Locks & Dams

The Upper Mississippi River – the stretch between Minneapolis and St. Louis – is made up of a series of locks and dams that allow boats and shipping barges to navigate safely. The Lock & Dam system was constructed in the 1930s and helped to create the series of pools and channels you are seeing today. Driving the Wisconsin Great River Road is the ideal way to appreciate the commercial shipping industry on the river.

At Alma, Fountain City, Trempealeau, Genoa and just south of Lynxville, visitors are able to see ships passing through the locks. Each location has an observation deck that allows visitors to watch ships and barges pass through the locks. The best time of year for seeing commercial barge traffic is September, October and November, before the river freezes up.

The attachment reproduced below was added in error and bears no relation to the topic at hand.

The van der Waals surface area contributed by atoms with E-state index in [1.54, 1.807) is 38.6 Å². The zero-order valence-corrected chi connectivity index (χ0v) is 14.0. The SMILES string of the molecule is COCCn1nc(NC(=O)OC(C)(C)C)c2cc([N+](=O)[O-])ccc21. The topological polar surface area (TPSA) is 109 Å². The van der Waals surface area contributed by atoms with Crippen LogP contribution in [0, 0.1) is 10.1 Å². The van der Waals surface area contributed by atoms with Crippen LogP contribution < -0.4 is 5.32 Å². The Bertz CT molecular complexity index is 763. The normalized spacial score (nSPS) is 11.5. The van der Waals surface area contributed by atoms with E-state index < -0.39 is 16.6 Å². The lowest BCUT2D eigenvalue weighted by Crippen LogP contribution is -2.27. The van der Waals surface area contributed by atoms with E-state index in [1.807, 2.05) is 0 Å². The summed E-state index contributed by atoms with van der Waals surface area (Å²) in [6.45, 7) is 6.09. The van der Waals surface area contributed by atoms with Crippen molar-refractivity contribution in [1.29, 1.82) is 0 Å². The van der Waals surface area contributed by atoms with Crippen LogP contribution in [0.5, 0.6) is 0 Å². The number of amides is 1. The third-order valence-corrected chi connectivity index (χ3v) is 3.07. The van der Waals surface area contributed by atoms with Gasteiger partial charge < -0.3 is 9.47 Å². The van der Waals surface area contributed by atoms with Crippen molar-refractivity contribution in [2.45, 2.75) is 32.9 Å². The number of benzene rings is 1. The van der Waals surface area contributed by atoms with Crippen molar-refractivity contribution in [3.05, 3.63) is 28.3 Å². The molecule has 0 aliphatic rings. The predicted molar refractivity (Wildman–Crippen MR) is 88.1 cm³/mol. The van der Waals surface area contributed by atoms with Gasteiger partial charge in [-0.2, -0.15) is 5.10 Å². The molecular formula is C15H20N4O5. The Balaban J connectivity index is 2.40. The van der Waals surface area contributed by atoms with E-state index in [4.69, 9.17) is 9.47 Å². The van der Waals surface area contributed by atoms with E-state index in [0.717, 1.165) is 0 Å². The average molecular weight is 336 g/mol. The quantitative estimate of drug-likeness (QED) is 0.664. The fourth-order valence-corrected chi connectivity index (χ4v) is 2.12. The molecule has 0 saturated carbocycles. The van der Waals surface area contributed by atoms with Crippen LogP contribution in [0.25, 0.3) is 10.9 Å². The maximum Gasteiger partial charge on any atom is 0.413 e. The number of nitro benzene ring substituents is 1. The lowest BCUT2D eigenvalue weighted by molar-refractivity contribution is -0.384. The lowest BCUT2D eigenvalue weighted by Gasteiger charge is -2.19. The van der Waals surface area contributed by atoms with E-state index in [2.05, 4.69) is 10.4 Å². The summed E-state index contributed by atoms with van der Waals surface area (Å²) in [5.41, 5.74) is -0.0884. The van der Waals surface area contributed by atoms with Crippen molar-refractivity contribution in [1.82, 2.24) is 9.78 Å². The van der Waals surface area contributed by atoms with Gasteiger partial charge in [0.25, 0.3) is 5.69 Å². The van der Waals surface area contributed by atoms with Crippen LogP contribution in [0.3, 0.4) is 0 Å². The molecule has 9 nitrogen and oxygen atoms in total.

Towboats pushing barges full of corn and other grains, as well as scrap iron, coal and other petroleum products move up and down the Mississippi River. A dozen or more barges can be strung together into huge groups. This group of barges connected to a towboat is called a tow. Tows can cover several acres in surface area. Tows make their way up and down the river, day and night. The typical crew of a towboat is twelve. The towboat crews work around the clock in six hours shifts. The 9-foot main channel is marked in the river by buoys or “day marks.” When traveling upstream, green buoys mark the left edge of the channel; red buoys mark the right edge.